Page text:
Congratulations to the Canadian Women's Hockey team for winning gold at the World Championships. NHL playoffs start tonight which means my years of despair cheering for the Sabres come back to make me grumpy and cause my family to avoid my office like a biohazard zone. Go Sabres! My family beseeches you to at least get through the first round.

I have often wondered why console makers didn't allow users to purchase a viable keyboard peripheral. It is the obvious point of migration for a PC game player to a console. I can't play first-person-shooters nearly as well with a console controller as I can with a mouse and keyboard. Trying to aim, run, strafe and swap weapons using two thumbsticks and some poorly laid-out buttons is much like running across a hockey rink wearing roller skates. You can do it, but why would you? I certainly can't chat in a text box as well in a MMO as I can with a keyboard. What's the hold-up? Do developers really think I want to hear the voice of the beer-bellied guy from Arkansas come out of the well-endowned female character's mouth? This is nothing more than promotion for the virtual drag-queen society. You gusy know who you are. Stop it. Apparently the XBox 360 is working through the voice-changing, the hormone shifts and acne of adolescence to become a man...a real man with...a keyboard. So says, CNet;

"In addition, Microsoft will launch a new text input device this summer that will attach to the Xbox 360's controller and will let users type messages using a QWERTY keyboard."

A "text input device". Somebody sat around in Bellevue, Washington all day to come up with that.

What they call it really doesn't matter. The fact that consoles are going to give MMOG players a familiar way to play is what is important. It wasn't too long ago that console games couldn't even be updated with new content. As the barriers to putting a MMOG on a console in its true form come down I expect that more developers will look to the easier to develop for console market as a viable alternative to PCs.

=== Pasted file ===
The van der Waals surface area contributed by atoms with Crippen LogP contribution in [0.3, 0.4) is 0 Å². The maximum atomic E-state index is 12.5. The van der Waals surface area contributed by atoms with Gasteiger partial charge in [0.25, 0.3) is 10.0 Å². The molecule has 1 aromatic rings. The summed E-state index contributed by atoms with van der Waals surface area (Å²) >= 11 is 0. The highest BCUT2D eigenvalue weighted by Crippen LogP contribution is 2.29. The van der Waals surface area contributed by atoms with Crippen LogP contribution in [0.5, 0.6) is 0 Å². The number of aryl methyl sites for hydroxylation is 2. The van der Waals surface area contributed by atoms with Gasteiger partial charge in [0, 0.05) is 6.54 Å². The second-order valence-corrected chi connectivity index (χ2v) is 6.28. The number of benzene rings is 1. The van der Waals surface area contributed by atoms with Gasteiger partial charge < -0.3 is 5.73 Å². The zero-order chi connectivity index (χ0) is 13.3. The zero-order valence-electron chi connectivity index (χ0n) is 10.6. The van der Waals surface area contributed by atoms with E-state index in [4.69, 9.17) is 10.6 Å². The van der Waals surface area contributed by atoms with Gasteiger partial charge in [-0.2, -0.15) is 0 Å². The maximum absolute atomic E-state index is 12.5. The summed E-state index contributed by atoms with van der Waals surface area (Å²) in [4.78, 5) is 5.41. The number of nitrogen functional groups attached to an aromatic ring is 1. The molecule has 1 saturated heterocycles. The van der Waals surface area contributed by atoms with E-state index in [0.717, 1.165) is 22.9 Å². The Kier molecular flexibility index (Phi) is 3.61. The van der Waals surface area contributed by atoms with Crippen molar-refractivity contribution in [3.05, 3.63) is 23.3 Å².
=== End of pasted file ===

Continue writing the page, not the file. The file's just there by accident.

What say you?

Our readers previously asked developers what they could do to make the MMOG experience an easier transition for new gamers. Here are a few of the answers.

“We need to make “sampling” play easier and more attractive. Mammoth install times, patch times, and long registration processes make starting a new MMO a daunting process. The next big leap in accessibility will have nothing to do with gameplay – it’ll be a better delivery method for game trials.” -Nik Davidson, Turbine

How many of you have passed on a game trial simply because you had to download 3+, 5+ or in one case 20+ Gigs of data just to give the game a whirl?

Would you try out Lord of the Rings if you could get the "setup kit" in 15 minutes? I bet you would. There is a reason that every game store, drug store and ice cream truck has World of Warcraft trial CDs at the point of purchase. Thumbs up to Nik Davidson of Turbine!Bill W. Fisher of Sigil Games (Vanguard:Saga of Heroes is their title for those of you who have been held hostage in Iran the last few weeks) looked past distribution to gameplay itself.

"A more intuitive and logical interface would help lower the barrier. I'm not just talking about the visual interface, but the input schema and feedback system from the game as a whole. These games do not feel intuitive to a new user - you learn a whole new language and way of "being" when you step into an MMO for the first time. If someone could hop into a game for the first time and immediately start having fun I think the genre would be opened up to many new users." - Bill W. Fisher Senior Game Designer, Sigil Games

Tabula Rasa is going with a minimal interface, much like Bill describes. The fine line I suppose is deciding what needs to be shown permanently in the heads-up display (HUD) and what can be "inferred". I agree with Bill that MMOGs are too complex for many new users from the get-go. World of Warcraft attempted to solve this problem by removing the need to think about "what to do next". Quests and direction within the game were intuitively directed via the now copied golden exclamations and golden question marks. WoW took the process of "What do I do?" and simplified it. If Bill or another designer can take the problem of "How do I do what I want to do?" and make it intuitive there is no doubt that the barrier to entry is removed for many players. Thumbs up to Bill W. Fisher!

April Burba of NCSoft took an even different track.

"No monthly fee. I think that’s pretty obvious from the amount of success Guild Wars has had all over the world." – April “CuppaJo” Burba – NC Soft

Not forcing a fee upon users has been a means used by many Asian game companies to introduce titles to prospective players. The eventual result was charging players for extras via a micro-payment system. Guild Wars hasn't done this and I don't expect that they will, but nevertheless it may be an option for other titles. Thanks April!

Thank you to the developers who have responded so far. If you haven't seen your answer posted yet never fear. I am keeping them all right here in my laptop bag to use against you at the next interview. You're the best!

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Thanks as always for visiting

- John "Boomjack" Hoskin

Last Updated: Mar 13, 2016

About The Author

Hoskin 0
Dissecting and distilling the game industry since 1994. Lover of family time, youth hockey, eSports, and the game industry in general.